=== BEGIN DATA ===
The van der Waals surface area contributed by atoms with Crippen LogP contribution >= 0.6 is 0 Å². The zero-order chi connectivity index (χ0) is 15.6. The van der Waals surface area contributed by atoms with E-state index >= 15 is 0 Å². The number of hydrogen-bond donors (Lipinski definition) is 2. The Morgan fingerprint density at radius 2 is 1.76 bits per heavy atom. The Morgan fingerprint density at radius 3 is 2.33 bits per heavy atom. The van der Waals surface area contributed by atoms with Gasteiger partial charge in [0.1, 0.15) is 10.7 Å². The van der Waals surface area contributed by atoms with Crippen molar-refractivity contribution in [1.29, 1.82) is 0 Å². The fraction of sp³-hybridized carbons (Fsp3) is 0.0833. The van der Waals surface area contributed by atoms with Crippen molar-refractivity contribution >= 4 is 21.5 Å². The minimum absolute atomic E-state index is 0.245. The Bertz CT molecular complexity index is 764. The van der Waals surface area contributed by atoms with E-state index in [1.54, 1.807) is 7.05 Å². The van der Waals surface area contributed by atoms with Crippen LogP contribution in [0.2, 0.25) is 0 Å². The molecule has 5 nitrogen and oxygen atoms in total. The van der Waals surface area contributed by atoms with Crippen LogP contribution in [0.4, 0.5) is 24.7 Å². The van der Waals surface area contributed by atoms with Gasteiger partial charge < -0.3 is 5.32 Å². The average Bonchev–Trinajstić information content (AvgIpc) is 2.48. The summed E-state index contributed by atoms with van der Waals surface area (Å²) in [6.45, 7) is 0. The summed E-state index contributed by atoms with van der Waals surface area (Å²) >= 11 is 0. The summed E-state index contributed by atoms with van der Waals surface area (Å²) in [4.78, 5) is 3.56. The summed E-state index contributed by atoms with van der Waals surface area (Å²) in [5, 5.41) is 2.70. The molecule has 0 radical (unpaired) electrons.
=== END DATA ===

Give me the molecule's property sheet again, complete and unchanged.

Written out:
The van der Waals surface area contributed by atoms with Crippen LogP contribution >= 0.6 is 0 Å². The zero-order chi connectivity index (χ0) is 15.6. The van der Waals surface area contributed by atoms with E-state index >= 15 is 0 Å². The number of hydrogen-bond donors (Lipinski definition) is 2. The Morgan fingerprint density at radius 2 is 1.76 bits per heavy atom. The Morgan fingerprint density at radius 3 is 2.33 bits per heavy atom. The van der Waals surface area contributed by atoms with Gasteiger partial charge in [0.1, 0.15) is 10.7 Å². The van der Waals surface area contributed by atoms with Crippen molar-refractivity contribution in [1.29, 1.82) is 0 Å². The fraction of sp³-hybridized carbons (Fsp3) is 0.0833. The van der Waals surface area contributed by atoms with Crippen molar-refractivity contribution >= 4 is 21.5 Å². The minimum absolute atomic E-state index is 0.245. The Bertz CT molecular complexity index is 764. The van der Waals surface area contributed by atoms with E-state index in [1.54, 1.807) is 7.05 Å². The van der Waals surface area contributed by atoms with Crippen LogP contribution in [0.2, 0.25) is 0 Å². The molecule has 5 nitrogen and oxygen atoms in total. The van der Waals surface area contributed by atoms with Crippen LogP contribution in [0.4, 0.5) is 24.7 Å². The van der Waals surface area contributed by atoms with Gasteiger partial charge < -0.3 is 5.32 Å². The average Bonchev–Trinajstić information content (AvgIpc) is 2.48. The summed E-state index contributed by atoms with van der Waals surface area (Å²) in [6.45, 7) is 0. The summed E-state index contributed by atoms with van der Waals surface area (Å²) >= 11 is 0. The summed E-state index contributed by atoms with van der Waals surface area (Å²) in [4.78, 5) is 3.56. The summed E-state index contributed by atoms with van der Waals surface area (Å²) in [5, 5.41) is 2.70. The molecule has 0 radical (unpaired) electrons.